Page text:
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Title: Biomechanical consideration of prosthesis selection in hybrid surgery for bi-level cervical disc degenerative diseases
Authors: Mo, ZJ
Li, Q
Jia, ZW
Yang, JM
Wong, DWC 
Fan, YB
Keywords: Hybrid surgery
Artificial disc replacement
Spinal fusion
Issue Date: 2017
Publisher: Springer
Source: European spine journal, 2017, v. 26, no. 4, p. 1181-1190 How to cite?
Journal: European spine journal 
Abstract: Hybrid surgery (HS) coupling total disc replacement and fusion has been increasingly applied for multilevel cervical disc diseases (CDD). However, selection of the optimal disc prosthesis for HS in an individual patient has not been investigated. This study aimed to distinguish the biomechanical performances of five widely used prostheses (Bryan, ProDisc-C, PCM, Mobi-C, and Discover) in HS for the treatment of bi-level CDD. A finite element model of healthy cervical spine (C3-C7) was developed, and five HS models using different disc prostheses were constructed by arthrodesis at C4-C5 and by arthroplasty at C5-C6. First, the rotational displacements in flexion (Fl), extension, axial rotation, and lateral bending in the healthy model under 1.0 Nm moments combined with 73.6 N follower load were achieved, and then the maximum rotations in each direction combined with the same follower load were applied in the surgical models following displacement control testing protocols. The range of motion (ROM) of the entire operative and adjacent levels was close to that of the healthy spine for ball-in-socket prostheses, that is, ProDisc-C, Mobi-C, and Discover, in Fl. For Bryan and PCM, the ROM of the operative levels was less than that of the healthy spine in Fl and resulted in the increase in ROMs at the adjacent levels. Ball-in-socket prostheses produced similar reaction moments (92-99 %) in Fl, which were close to that of the healthy spine. Meanwhile, Bryan and PCM required greater moments (> 130 %). The adjacent intradiscal pressures (IDPs) in the models of ball-in-socket prostheses were close to that of the healthy spine. Meanwhile, in the models of Bryan and PCM, the adjacent IDPs were 25 % higher than that of the ball-in-socket models. The maximum facet stress in the model of Mobi-C was the greatest among all prostheses, which was approximately two times that of the healthy spine. Moreover, Bryan produced the largest stress on the bone-implant interface, followed by PCM, Mobi-C, ProDisc-C, and Discover. Each disc prosthesis has its biomechanical advantages and disadvantages in HS and should be selected on an individual patient basis. In general, ProDisc-C, Mobi-C, and Discover produced similar performances in terms of spinal motions, adjacent IDPs, and driving moments, whereas Bryan and PCM produced similar biomechanical performances. Therefore, HS with Discover, Bryan, and PCM may be suitable for patients with potential risk of facet joint degeneration, whereas HS with ProDisc-C, Mobi-C, and Discover may be suitable for patients with potential risk of vertebral osteoporosis.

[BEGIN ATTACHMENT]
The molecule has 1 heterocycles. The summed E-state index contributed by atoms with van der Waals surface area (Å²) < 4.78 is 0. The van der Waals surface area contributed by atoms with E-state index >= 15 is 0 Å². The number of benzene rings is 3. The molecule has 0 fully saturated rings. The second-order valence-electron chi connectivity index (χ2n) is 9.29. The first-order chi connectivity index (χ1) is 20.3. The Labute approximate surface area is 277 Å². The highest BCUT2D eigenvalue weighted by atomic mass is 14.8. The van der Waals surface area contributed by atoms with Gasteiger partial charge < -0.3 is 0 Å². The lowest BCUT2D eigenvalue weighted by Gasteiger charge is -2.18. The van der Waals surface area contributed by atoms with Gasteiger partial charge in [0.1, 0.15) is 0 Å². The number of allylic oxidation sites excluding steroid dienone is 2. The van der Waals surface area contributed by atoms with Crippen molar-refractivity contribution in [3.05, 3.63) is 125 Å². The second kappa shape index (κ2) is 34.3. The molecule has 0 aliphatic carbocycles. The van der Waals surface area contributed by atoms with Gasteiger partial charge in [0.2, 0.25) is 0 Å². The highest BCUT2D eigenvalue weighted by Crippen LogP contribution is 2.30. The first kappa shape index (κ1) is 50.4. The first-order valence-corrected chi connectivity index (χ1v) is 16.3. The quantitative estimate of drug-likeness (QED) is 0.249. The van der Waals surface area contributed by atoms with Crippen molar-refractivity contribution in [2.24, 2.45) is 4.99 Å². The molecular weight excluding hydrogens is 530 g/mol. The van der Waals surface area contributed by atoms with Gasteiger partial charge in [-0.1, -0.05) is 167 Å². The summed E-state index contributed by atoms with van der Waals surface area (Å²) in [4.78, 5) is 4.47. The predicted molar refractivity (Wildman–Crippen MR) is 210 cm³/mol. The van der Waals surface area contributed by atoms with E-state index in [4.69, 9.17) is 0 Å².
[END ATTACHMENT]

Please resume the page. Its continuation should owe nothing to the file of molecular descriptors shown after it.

ISSN: 0940-6719
EISSN: 1432-0932
DOI: 10.1007/s00586-016-4777-9
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